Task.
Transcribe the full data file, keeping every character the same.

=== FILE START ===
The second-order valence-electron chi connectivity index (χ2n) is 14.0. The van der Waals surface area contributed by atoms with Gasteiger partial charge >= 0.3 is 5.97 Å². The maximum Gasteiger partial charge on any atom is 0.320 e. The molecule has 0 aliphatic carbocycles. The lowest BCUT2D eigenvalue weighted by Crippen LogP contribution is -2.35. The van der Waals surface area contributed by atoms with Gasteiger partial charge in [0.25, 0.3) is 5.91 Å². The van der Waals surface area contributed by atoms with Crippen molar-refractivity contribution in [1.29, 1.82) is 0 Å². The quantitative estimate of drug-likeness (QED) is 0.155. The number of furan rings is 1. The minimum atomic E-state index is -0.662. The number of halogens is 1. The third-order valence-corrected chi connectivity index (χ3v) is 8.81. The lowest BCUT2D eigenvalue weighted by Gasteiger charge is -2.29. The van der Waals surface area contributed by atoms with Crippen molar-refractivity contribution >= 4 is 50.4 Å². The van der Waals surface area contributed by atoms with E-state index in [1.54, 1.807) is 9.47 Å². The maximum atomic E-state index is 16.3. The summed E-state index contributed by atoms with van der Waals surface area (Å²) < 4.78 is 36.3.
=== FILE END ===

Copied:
The second-order valence-electron chi connectivity index (χ2n) is 14.0. The van der Waals surface area contributed by atoms with Gasteiger partial charge >= 0.3 is 5.97 Å². The maximum Gasteiger partial charge on any atom is 0.320 e. The molecule has 0 aliphatic carbocycles. The lowest BCUT2D eigenvalue weighted by Crippen LogP contribution is -2.35. The van der Waals surface area contributed by atoms with Gasteiger partial charge in [0.25, 0.3) is 5.91 Å². The van der Waals surface area contributed by atoms with Crippen molar-refractivity contribution in [1.29, 1.82) is 0 Å². The quantitative estimate of drug-likeness (QED) is 0.155. The number of furan rings is 1. The minimum atomic E-state index is -0.662. The number of halogens is 1. The third-order valence-corrected chi connectivity index (χ3v) is 8.81. The lowest BCUT2D eigenvalue weighted by Gasteiger charge is -2.29. The van der Waals surface area contributed by atoms with Crippen molar-refractivity contribution >= 4 is 50.4 Å². The van der Waals surface area contributed by atoms with E-state index in [1.54, 1.807) is 9.47 Å². The maximum atomic E-state index is 16.3. The summed E-state index contributed by atoms with van der Waals surface area (Å²) < 4.78 is 36.3.